[keycloak-dev] Rate Limiting Logins

Stian Thorgersen sthorger at redhat.com
Wed Sep 7 08:30:17 EDT 2016

Problem is that it would only cover one very specific issue, while still
being a relatively big thing to implement and test. There's clustering to
consider as all nodes would need to share the knowledge about number of
attempts. Also, the feature itself could end up being a DoS/OOM issue. If
there's 100 clients and 100k users that's potentially 10 million entries.

In summary trying to add this level of protection directly to Keycloak
would be very costly and most likely would never be on par with a decent

On 6 September 2016 at 15:14, Cory Snyder <csnyder at iland.com> wrote:

> Hey Stian,
> I agree that we could make something work with a Firewall / intrusion
> detection system if it’s decided that this is too complex to add directly
> to Keycloak.
> What I had in mind was a configurable sliding-time window rate limit that
> would prevent a client from making too many requests for a particular user
> in short time frames. E.g. limit each client to making at most 1 login
> request within a sliding 5 sec interval for each user. The 5 sec timespan
> could be made configurable or even be computed relative to the token
> timeout settings.

> Perhaps another alternative is to offer an admin alert to ensure that
> Keycloak admins are aware of clients that are incorrectly using/abusing the
> authentication workflow. I guess it could work the same way as the blocking
> rate limit, with the exception of the fact that it would just send an email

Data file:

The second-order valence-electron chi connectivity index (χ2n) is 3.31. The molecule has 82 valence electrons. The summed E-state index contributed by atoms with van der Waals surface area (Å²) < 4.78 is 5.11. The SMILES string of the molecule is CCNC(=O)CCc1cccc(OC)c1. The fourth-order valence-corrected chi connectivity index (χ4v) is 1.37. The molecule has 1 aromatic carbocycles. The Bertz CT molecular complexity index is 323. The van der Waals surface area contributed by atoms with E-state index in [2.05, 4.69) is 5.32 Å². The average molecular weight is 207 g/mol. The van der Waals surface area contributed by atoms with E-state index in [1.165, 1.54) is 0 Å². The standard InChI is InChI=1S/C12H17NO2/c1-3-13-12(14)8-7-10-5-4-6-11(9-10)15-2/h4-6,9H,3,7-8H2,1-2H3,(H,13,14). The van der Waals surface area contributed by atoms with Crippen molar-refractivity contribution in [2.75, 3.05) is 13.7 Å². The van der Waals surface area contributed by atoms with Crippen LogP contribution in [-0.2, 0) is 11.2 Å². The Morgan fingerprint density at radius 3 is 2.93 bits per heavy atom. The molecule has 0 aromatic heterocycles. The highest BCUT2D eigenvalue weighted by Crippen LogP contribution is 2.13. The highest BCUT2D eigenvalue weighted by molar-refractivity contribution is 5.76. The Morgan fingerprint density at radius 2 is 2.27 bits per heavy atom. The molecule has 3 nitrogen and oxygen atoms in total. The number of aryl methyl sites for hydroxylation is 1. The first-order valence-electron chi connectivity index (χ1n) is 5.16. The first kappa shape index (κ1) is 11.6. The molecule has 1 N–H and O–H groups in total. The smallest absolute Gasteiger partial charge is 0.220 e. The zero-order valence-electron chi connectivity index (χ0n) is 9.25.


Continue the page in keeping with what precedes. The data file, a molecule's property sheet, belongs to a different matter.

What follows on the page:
> to the Keycloak admin instead of directly blocking the offending client.
> The OOM was indeed our fault as we were not using the paging options, I
> just mentioned it to provide additional context for the scenario that we
> experienced and to explain the reason that we had some down-time based upon
> these excessive logins.
> All that said, perhaps you’re right about the fact that this may be better
> handled in logic external to Keycloak. In any case, I think its a
> worthwhile discussion and appreciate your input!
> Thanks,
> Cory Snyder
> On Sep 5, 2016, at 2:42 AM, Stian Thorgersen <sthorger at redhat.com> wrote:
> The brute force protection is there only to prevent guessing the password
> through a brute force attack. It's not there to stop DOS attacks. We don't
> have any rate limiting at the moment and I believe that's something that
> would be better introduced with a firewall / intrusion detection system.
> It's non-trivial to add, especially with the fact that a single client
> that invokes the direct grant login could have thousands of legitimate
> users. I don't think a simple implementation would be much value and not
> replace a full fledged firewall.
> What did you have in mind with regards to requirements? Ability to
> configure max number of requests per-client? Per-user?
> For the OOM the events endpoints supports pagination as well as date
> ranges which should prevent and OOM issue when querying it.
> On 2 September 2016 at 15:44, Cory Snyder <csnyder at iland.com> wrote:
>> Hey guys,
>> We ran into an issue recently where a customer didn’t have a great
>> understanding of the OAuth2 authorization process and was submitting many
>> direct grant login requests per second. They were successfully
>> authenticating each time, so the brute force protection features don’t
>> apply. It basically ended up being a DOS issue. We also ended up having OOM
>> issues when trying to query the events for this customer during a scheduled
>> job that we use to build reports on login events. We’re still running 1.8.2
>> at the moment, so I’m wondering if you guys have implemented any kind of
>> rate limiting / DOS prevention that could have prevented this in one of the
>> later releases? If not, I'm proposing that it might be worth considering, I
>> could try to contribute something if you like. What do you guys think?
>> Thanks,
>> Cory Snyder
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